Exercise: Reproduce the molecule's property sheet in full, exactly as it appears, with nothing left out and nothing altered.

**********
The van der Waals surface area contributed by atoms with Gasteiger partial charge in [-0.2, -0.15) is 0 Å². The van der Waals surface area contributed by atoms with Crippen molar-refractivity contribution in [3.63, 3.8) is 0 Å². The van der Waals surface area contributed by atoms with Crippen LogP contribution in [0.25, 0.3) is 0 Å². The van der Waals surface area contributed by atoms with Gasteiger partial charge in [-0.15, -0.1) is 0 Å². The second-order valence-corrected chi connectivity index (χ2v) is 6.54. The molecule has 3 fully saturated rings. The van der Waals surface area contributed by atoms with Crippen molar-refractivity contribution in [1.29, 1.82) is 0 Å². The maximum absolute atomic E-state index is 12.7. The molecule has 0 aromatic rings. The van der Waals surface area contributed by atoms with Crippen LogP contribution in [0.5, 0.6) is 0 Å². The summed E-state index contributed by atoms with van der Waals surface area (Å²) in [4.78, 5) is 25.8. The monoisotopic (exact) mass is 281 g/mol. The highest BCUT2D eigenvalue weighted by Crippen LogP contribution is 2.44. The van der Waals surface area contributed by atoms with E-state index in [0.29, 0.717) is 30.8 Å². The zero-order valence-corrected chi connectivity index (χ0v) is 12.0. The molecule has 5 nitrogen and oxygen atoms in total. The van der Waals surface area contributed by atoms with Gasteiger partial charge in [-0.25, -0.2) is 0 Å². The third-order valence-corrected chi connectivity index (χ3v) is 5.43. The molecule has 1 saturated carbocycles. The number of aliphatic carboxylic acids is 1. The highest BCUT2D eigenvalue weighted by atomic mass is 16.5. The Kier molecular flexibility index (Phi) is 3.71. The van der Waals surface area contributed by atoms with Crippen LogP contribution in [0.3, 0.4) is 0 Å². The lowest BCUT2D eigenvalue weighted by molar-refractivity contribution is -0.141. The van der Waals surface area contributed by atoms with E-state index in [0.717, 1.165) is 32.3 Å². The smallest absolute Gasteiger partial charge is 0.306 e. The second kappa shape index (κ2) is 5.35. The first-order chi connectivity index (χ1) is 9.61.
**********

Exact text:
The van der Waals surface area contributed by atoms with Gasteiger partial charge in [-0.2, -0.15) is 0 Å². The van der Waals surface area contributed by atoms with Crippen molar-refractivity contribution in [3.63, 3.8) is 0 Å². The van der Waals surface area contributed by atoms with Crippen LogP contribution in [0.25, 0.3) is 0 Å². The van der Waals surface area contributed by atoms with Gasteiger partial charge in [-0.15, -0.1) is 0 Å². The second-order valence-corrected chi connectivity index (χ2v) is 6.54. The molecule has 3 fully saturated rings. The van der Waals surface area contributed by atoms with Crippen molar-refractivity contribution in [1.29, 1.82) is 0 Å². The maximum absolute atomic E-state index is 12.7. The molecule has 0 aromatic rings. The van der Waals surface area contributed by atoms with Crippen LogP contribution in [0.5, 0.6) is 0 Å². The summed E-state index contributed by atoms with van der Waals surface area (Å²) in [4.78, 5) is 25.8. The monoisotopic (exact) mass is 281 g/mol. The highest BCUT2D eigenvalue weighted by Crippen LogP contribution is 2.44. The van der Waals surface area contributed by atoms with E-state index in [0.29, 0.717) is 30.8 Å². The zero-order valence-corrected chi connectivity index (χ0v) is 12.0. The molecule has 5 nitrogen and oxygen atoms in total. The van der Waals surface area contributed by atoms with Gasteiger partial charge in [-0.25, -0.2) is 0 Å². The third-order valence-corrected chi connectivity index (χ3v) is 5.43. The molecule has 1 saturated carbocycles. The number of aliphatic carboxylic acids is 1. The highest BCUT2D eigenvalue weighted by atomic mass is 16.5. The Kier molecular flexibility index (Phi) is 3.71. The van der Waals surface area contributed by atoms with Crippen LogP contribution in [0.3, 0.4) is 0 Å². The lowest BCUT2D eigenvalue weighted by molar-refractivity contribution is -0.141. The van der Waals surface area contributed by atoms with E-state index in [0.717, 1.165) is 32.3 Å². The smallest absolute Gasteiger partial charge is 0.306 e. The second kappa shape index (κ2) is 5.35. The first-order chi connectivity index (χ1) is 9.61.